Imprimatur : John M. Farley, Archbishop of New York
April 15, 1908
Protestantism Does Not Possess the Notes of the True Church of Christ1
There is really but one serious heresy at the present day, Protestantism. Under this generic name we include all who, accepting revelation, protest against the authority of the Catholic Church and claim that Scripture is the only source of revealed truth. Protestantism, in fact, is not a definite religion. The innumerable sects which it includes have no other bond of communion than the same negative name which belongs alike to all heresy, no other principle of life than the dogmas and precepts which they have preserved from the Catholic Church from which they separated.
I. Historical Notice
Let us say a few words of the first authors of Protestantism2. Martin Luther was born at Eisleben in Saxony in 1483. He embraced the religious life in the Augustinian convent of Erfurt and was sent by his superiors to the University of Wittenberg, where he taught theology. He was particularly remarkable here for his love of novelties and his indomitable pride. In 1517 Leo X entrusted the preaching of certain indulgences to the Dominicans. The preference shown another order probably offended Luther, who was of a lively imagination and passionate nature. He began by violently attacking what he called the preachers’ abuses and exaggeration in language, and was soon led into attacking the doctrine of indulgences itself and the right to grant them. Then, carried on by the consequences of a first false principle, he went from one error to another. From this time forward we find in his writings addressed to the people the principle which was to play so important a role in his doctrinal system: faith alone obtains the remission of sin. After long and patient efforts on the part of Leo X to win him back to truth and obedience, a bull of excommunication was issued against the rebellious monk. Far from submitting, the heresiarch consummated his rebellion by causing the bull to be burned publicly at Wittenberg, and Protestantism found its first apostle. Eight years later he married an ex-nun called Catherine Bora. He died in 1546.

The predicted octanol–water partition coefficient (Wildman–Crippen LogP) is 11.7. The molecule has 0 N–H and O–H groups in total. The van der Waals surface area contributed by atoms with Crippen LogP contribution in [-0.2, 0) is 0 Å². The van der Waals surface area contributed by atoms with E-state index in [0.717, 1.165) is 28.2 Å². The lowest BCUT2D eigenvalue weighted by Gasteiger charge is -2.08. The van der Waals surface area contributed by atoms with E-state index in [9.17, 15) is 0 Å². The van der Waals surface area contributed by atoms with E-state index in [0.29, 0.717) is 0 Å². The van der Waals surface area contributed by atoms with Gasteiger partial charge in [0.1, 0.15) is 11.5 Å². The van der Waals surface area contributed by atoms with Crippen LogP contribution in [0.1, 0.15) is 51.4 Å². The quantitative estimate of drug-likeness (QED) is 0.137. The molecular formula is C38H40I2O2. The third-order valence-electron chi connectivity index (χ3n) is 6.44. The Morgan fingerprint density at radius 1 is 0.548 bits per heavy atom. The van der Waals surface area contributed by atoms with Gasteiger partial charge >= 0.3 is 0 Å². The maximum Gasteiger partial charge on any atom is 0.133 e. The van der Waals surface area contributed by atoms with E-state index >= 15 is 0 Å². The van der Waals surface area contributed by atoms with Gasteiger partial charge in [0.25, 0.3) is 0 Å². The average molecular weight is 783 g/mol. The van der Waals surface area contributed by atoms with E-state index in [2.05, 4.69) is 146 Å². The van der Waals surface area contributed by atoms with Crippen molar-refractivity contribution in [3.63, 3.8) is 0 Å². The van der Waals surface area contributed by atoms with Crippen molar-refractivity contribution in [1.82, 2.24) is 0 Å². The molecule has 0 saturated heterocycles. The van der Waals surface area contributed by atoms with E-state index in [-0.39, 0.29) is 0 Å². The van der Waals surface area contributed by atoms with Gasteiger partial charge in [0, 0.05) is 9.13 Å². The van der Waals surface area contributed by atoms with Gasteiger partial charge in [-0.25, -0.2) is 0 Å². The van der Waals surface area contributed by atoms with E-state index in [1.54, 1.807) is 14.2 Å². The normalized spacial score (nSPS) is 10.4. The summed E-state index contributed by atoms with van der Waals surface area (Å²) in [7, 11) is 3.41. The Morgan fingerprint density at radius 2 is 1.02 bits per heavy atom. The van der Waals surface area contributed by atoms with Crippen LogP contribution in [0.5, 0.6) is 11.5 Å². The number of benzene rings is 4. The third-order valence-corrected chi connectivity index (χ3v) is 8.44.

Unbridled love of false liberty, covetous desire for ecclesiastical spoils, a moral teaching which gave free rein to the passions, the abolition of ecclesiastical celibacy, the unheard-of violence exercised toward those who desired to remain faithful to the faith of their fathers, together with other causes, secured him a large number of followers.
Shortly after Luther, Zwinglius began to dogmatize in Switzerland, and Calvin in Geneva. Their doctrines are far from being in accord with those of Luther, but they all agree in contradicting the teaching of the Catholic Church, and according great freedom to the passions. As to Henry VIII, King of England, we know how, after writing against Luther and obtaining the title of “Defender of the Faith,” he led his people into schism. He sought from the Pope authority to gratify his uncontrolled passions. As the Pope refused to second his criminal desires by sanctioning his divorce from Catherine of Aragon, his faithful wife, he abandoned the Church of Rome and had himself proclaimed head of the Anglican Church (1534). Heresy was soon grafted upon schism.
We have no need to insist further on these well-known facts, but let us demonstrate that Protestantism has none of the positive notes of the true Church of Christ.
Protestantism is Absolutely Devoid of Unity
A. It Lacks Unity of Doctrine